Earthquakes threaten to be a show-stopper for fracking. In the Netherlands, the largest gas field in Europe will be shut down by 2030 after sustained damage to homes from earthquakes became too severe. In Oklahoma, U.S. officials have severely curtailed operations after injection of waste water underground caused several earthquakes above magnitude five – one nearly 180,000 times stronger than the 2.3 magnitude earthquake that brought a seven-year pause on fracking in the U.K.
While operations have since resumed in Britain, the practice still remains a political battleground, with earthquakes at the centre. The U.K. government’s fracking commissioner, Natascha Engel, recently resigned, claiming that an [unreasonably low] magnitude 0.5 threshold for tolerated earthquakes amounted, in effect, to a ban on fracking.
Residents, on the other hand, largely oppose fracking near their homes. Fears of damage to property and the well itself at a fracking location in Lancashire, in the north of England, notably lowered house prices in the area.
In the absence of a known mechanism by which fracking could cause earthquakes more than a mile or two from drilling sites, operators have often denied responsibility for such quakes. However, new research has now linked distant earthquakes to fracking, providing evidence that much larger areas surrounding sites may be at risk from drilling operations than previously demonstrated. This is a critical problem not only for fracking, but for cleaner energy solutions too.
Fracking involves injecting a high-pressure mixture of water, sand, and chemicals into shale layers to create fractures, opening pathways along which trapped gas in the shale can be extracted. Once this waste water has served its purpose, it can be reused for fracking injections at another site. By design, the breaking of rock that inevitably accompanies both waste water disposal and fracking produces small, usually imperceptible earthquakes.
Occasionally though, the injection of fracking fluid or waste water can cause movements in natural pre-existing geological faults – large cracks that already exist in the rock. This can trigger the release of loaded energy stored in the fault, in much the same way a skier can trigger the release of an avalanche. If sufficiently severe, the resulting earthquake can cause damage to houses, threatening local communities.
Some of these earthquakes occur very near the fracking site itself, but others have been reported as far as 50 kilometres away, making it difficult to guarantee the safety of surrounding areas.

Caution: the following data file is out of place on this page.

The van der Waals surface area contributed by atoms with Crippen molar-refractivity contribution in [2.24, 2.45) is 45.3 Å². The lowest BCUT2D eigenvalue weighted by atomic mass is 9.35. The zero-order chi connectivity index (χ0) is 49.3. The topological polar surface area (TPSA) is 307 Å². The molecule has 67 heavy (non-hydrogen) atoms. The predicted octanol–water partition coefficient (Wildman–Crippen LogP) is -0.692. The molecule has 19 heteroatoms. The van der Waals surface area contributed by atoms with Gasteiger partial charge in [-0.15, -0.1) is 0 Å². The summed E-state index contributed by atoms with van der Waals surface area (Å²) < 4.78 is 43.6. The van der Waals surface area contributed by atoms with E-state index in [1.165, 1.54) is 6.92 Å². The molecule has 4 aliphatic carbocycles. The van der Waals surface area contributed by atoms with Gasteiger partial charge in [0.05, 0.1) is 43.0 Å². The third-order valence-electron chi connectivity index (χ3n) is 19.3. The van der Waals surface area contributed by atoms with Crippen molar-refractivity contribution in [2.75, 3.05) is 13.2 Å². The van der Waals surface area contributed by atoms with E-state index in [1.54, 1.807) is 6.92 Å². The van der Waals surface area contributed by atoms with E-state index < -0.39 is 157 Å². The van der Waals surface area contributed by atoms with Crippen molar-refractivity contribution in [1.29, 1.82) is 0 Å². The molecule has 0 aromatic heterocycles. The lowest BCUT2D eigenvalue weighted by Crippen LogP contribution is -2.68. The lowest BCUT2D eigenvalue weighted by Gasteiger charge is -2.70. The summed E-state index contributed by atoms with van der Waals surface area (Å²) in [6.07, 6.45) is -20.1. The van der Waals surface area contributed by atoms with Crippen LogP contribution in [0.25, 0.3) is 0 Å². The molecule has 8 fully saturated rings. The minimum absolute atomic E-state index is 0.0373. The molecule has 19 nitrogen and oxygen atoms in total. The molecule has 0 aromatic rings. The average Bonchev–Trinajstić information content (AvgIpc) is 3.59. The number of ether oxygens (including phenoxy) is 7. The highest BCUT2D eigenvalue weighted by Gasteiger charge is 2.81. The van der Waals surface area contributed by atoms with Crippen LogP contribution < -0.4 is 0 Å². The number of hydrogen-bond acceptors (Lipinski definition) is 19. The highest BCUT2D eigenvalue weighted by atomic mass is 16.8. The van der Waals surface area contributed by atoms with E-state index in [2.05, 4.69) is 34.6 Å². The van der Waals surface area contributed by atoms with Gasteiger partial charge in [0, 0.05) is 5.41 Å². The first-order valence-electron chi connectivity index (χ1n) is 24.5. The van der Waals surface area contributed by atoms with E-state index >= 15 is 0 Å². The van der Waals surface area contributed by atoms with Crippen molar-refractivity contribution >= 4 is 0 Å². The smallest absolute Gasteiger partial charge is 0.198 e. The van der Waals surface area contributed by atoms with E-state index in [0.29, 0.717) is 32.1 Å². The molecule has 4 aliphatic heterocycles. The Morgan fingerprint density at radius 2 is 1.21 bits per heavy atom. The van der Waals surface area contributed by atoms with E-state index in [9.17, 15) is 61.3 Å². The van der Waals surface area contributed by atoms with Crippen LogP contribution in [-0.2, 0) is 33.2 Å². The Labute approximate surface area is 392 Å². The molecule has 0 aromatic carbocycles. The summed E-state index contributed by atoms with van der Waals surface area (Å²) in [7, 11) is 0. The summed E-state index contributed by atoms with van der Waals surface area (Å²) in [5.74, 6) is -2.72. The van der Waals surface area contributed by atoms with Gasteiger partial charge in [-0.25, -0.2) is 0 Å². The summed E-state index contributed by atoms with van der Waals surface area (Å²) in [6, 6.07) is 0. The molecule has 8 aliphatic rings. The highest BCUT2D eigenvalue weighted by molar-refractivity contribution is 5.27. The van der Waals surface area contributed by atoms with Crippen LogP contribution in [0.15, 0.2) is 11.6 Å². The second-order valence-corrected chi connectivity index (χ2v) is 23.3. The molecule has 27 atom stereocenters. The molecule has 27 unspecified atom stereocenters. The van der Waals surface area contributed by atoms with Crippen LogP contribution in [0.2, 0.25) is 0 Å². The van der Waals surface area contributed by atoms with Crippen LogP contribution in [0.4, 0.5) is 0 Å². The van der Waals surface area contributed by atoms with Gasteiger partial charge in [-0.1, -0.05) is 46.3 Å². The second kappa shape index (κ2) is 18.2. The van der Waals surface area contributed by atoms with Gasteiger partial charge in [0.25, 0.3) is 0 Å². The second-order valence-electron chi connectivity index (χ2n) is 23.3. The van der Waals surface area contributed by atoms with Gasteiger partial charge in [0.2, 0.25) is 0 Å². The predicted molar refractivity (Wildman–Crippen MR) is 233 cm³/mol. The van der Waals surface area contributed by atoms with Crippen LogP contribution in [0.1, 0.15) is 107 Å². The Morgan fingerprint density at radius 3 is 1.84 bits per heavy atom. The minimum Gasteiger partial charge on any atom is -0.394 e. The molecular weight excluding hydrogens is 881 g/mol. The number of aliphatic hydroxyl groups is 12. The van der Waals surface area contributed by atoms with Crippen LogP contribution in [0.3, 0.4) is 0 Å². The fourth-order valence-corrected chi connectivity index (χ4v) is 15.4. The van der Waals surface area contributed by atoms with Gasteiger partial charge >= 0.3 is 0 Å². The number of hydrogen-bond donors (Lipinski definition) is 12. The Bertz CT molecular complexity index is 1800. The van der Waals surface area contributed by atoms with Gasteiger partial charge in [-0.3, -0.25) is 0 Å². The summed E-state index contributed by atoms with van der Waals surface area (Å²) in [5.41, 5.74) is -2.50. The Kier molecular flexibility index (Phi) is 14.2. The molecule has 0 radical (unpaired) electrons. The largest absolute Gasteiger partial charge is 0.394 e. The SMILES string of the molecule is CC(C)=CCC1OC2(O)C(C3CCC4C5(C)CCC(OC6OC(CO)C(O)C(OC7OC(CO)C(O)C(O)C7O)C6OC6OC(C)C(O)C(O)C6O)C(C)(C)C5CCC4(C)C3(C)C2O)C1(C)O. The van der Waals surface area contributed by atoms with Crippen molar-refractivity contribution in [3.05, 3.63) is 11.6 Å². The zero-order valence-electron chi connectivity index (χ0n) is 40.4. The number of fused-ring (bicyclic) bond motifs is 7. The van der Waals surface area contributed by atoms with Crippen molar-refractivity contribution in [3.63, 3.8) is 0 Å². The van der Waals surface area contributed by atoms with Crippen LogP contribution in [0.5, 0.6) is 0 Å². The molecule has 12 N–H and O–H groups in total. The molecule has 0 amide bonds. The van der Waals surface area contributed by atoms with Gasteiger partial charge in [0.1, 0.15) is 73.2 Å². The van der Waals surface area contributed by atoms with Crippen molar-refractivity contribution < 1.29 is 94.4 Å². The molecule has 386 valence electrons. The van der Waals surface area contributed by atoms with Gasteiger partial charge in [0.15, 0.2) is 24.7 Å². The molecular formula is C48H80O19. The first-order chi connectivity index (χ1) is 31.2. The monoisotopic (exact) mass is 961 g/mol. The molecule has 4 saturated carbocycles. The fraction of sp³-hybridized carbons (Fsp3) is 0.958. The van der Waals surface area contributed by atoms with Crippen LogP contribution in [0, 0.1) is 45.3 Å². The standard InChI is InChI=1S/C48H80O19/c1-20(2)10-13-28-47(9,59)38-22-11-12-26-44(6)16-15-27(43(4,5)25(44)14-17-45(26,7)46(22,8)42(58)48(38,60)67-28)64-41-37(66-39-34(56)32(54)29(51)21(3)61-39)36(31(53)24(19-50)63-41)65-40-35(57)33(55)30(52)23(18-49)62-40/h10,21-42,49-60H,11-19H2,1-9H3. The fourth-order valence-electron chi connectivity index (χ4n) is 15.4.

The new study, published in Science, takes a significant step forward in understanding this phenomenon. Experimenting in shallow geological faults, the researchers found that pumping water into these areas caused the rock along the fault lines to slowly slip. These “silent” movements didn’t produce earthquakes at the initial point of slippage, but gradually increased the pressure on more distant parts of the faults, inducing earthquakes much further away from the borehole than the injected fluid could reach.
The research shows that by this mechanism, fracking can induce earthquakes tens of kilometres away. In Oklahoma, where fracking is an established practice, millions are at risk from property damage.
This, of course, is not good news – but the first step in assessing whether a problem can be solved is understanding it. Setting the wider debate over the legitimacy of fracking to one side, the results are an important step forward in determining whether the key safety concern with fracking can be resolved.
For example, we may soon be able to make accurate calculations of the extent of vulnerable areas, and the timescales on which earthquakes could occur. Being able to provide reliable information to residents and authorities would tackle the unknown in what is often an emotionally charged debate, and allow all involved to make an informed decision on whether fracking should be allowed.
Clean energy earthquakes
It’s important to note that the problem of induced earthquakes is not just reserved to fracking. Several potential sources of clean energy and carbon dioxide removal technologies are also prone to inducing earthquakes. For example, most geothermal power stations re-inject the hot water extracted for electricity generation back into the ground to prevent reservoirs from running dry. Dry rock geothermal power stations also inject high-pressure water into deep wells to extract heat from fractured rock near the Earth’s core, causing earthquakes in a similar way to fracking.
Underground storage of captured carbon dioxide – likely to be key in supporting the transition towards clean energy – can also induce earthquakes. An earthquake-induced rupture of an artificial carbon dioxide reservoir would nullify costly efforts to keep the gas out of the atmosphere, as well as posing health risks to local residents – so understanding how to manage such risks is imperative in the development of such technology.
Much work is still required, and it’s not yet certain whether there is a way to stop underground fluid injections from causing earthquakes. But at the very least, we are one step closer to finding out.